by Anon

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42 thoughts on “My mother in law made my first year of marriage hell”

  1. This makes me so sad to read. I’m in the process of getting married soon, and the whole in-laws thing scares me so bad. I hate the desi parents mentality – they ruin their kids lives! I hope things better for you soon! <3

    1. Please, please train yourself to understand that it is their opinion and has nothing to do with you. The only person whose opinion should have any impact(and not always) is what your partner feels. And if you listen to them enough, it will become clear what their insecurities lie – address that. I’ve known Mothers-in -law who have nursed their daughters in law through life threatening encephalitis in hospital for over 6 months – when the girls own sisters/mother would not. So, I hope you have the best of In-laws, however, don’t take everything they say to heart.

  2. Similar situation when it is sister in laws as well….similar to the mother in law here…multiply that by two or three or more.

  3. I think once you marry you do need your own space. I lived with my own parents for a while as he came from abroad….. and even that was hard…they would know exactly what was going on in our marriage and criticise things and that wasn’t good either. Maybe if we were with his parents we wouldn’t have survived at all.

    Parents need to learn to back off once kids are married

  4. Wow this sounds so rough SubhANAllah! That’s just torture, they say when you marry your husband you marry his whole family but sometimes people are more blessed than others to have good inlaws. I’m sorry this was such a horrible experience for you and pray that your union is blessed with happier days.

  5. I think people mostly women talk less on this…but I bet this happens to many….you have written it so beautifully …..the pain, the agony and the relationships….it is hardship….when the initial years for bonding trust and nurturing love…many relations end up just living in the name of society…..

  6. I can totally relate! I love that you agree that there is not celebration on the anniversary it’s a we made it, even though we were in last place, we still made it! As someone who has been stuck for over a decade, it doesn’t get easier, I think it gets worse. When you have kids, its unbearable. My advice, leave if you are going to before you have children otherwise you will sit like me and count the hours until the kids “are old enough”. When the kids are going to be older, you will be too, life will almost be over. Everyone deserves a chance to live, love and laugh freely if you can’t than change your situation. I also completely understand if you can’t, our culture is not an easy one. I haven’t been able to escape but I will soon! Take care and write often, it’s great therapy. Venya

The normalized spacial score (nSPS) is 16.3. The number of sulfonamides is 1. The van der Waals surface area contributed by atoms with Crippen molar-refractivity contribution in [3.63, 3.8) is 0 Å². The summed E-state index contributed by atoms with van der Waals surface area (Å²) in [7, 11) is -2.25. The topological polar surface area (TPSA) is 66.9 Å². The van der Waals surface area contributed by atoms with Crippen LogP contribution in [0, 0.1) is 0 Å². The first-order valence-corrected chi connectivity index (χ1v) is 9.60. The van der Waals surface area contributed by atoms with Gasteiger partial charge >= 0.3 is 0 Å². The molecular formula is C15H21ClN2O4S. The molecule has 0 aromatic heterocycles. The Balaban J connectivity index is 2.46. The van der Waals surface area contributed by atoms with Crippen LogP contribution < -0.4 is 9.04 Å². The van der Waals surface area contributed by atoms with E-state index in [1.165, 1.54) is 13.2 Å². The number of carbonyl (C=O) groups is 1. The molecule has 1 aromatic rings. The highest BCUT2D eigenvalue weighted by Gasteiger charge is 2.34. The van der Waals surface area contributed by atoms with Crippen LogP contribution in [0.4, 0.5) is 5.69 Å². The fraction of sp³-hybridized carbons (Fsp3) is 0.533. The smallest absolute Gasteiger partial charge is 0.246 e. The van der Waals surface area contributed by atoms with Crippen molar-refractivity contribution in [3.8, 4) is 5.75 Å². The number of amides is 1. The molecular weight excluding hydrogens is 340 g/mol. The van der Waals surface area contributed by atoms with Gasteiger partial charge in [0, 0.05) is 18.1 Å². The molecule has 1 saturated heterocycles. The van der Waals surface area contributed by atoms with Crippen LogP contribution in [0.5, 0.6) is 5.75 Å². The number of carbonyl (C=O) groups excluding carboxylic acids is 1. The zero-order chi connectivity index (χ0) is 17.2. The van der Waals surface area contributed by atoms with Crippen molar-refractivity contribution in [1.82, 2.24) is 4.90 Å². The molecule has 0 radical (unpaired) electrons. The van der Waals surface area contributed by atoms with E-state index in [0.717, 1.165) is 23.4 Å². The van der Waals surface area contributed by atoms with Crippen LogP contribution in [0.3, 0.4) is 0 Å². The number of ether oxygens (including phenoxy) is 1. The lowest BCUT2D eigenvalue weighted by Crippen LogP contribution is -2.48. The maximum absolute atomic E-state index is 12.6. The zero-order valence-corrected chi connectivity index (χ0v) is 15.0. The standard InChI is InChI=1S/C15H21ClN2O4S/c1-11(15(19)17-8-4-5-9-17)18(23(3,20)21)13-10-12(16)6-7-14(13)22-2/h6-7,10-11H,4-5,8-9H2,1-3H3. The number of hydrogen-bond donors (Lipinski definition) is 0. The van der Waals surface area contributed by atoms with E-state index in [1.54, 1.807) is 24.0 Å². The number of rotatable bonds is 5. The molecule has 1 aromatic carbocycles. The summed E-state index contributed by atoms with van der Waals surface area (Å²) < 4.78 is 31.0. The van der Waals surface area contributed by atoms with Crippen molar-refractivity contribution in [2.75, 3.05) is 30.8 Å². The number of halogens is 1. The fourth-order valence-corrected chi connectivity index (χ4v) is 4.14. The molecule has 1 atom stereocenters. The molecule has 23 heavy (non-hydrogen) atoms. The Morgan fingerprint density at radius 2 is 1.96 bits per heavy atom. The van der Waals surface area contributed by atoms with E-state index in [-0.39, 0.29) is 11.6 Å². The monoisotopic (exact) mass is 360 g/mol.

7. Very well-written and I’m sure many of us can sympathise. It’s worth remembering that it’s your husband’s duty to look after his parents, not yours. I know you don’t live with your in-laws, but just to reiterate, we aren’t supposed to live with in laws really. That’s why when you get married, your husband is not only supposed to provide you with separate living quarters but also a separate kitchen.

    Also, when the Prophet (SAW) married his daughter off to Imam Ali (AS), they did not live with the Prophet, but they had their own house. Moreover, in Ramadan, Imam Ali (AS) would spend evenings breaking his fast at Imam Hussain’s (AS) house and at Imam Hasan’s (AS) house, which tells us they did not live in the same house.

    Islam says to look after your parents – that doesn’t mean you need to live with them to do that. It is purely cultural, but it is drip-fed like it’s part of the religion. It isn’t, so stop feeling guilty.

    Please also see:

    “Maintain Cordial Relations But Do Not Reside Close to Each Other
    Amir ul-Mu’minīn (a.s.) writes a letter to one of his officers, “Order the relatives to visit each other but ask them not to reside in the same neighborhood.”

    The late Scholar, Naraqi, explains in his book, ‘Miraj us Sadāt’: “Staying next to each other breeds malice and jealousy and results in Qat’a ar-Rahm.”

    It is much easier for relatives to maintain harmony and goodwill by staying apart from each other. Proximity often results in friction and enmity.

    There is a Persian proverb that says that distance and friendship are proportionate to each other.”

    I hope this helps. I don’t know many situations where people are content to live with in laws, so please don’t feel like you are alone.

    It can feel liberating to admit you aren’t happy. Only you can change your situation and I hope it gets better for you.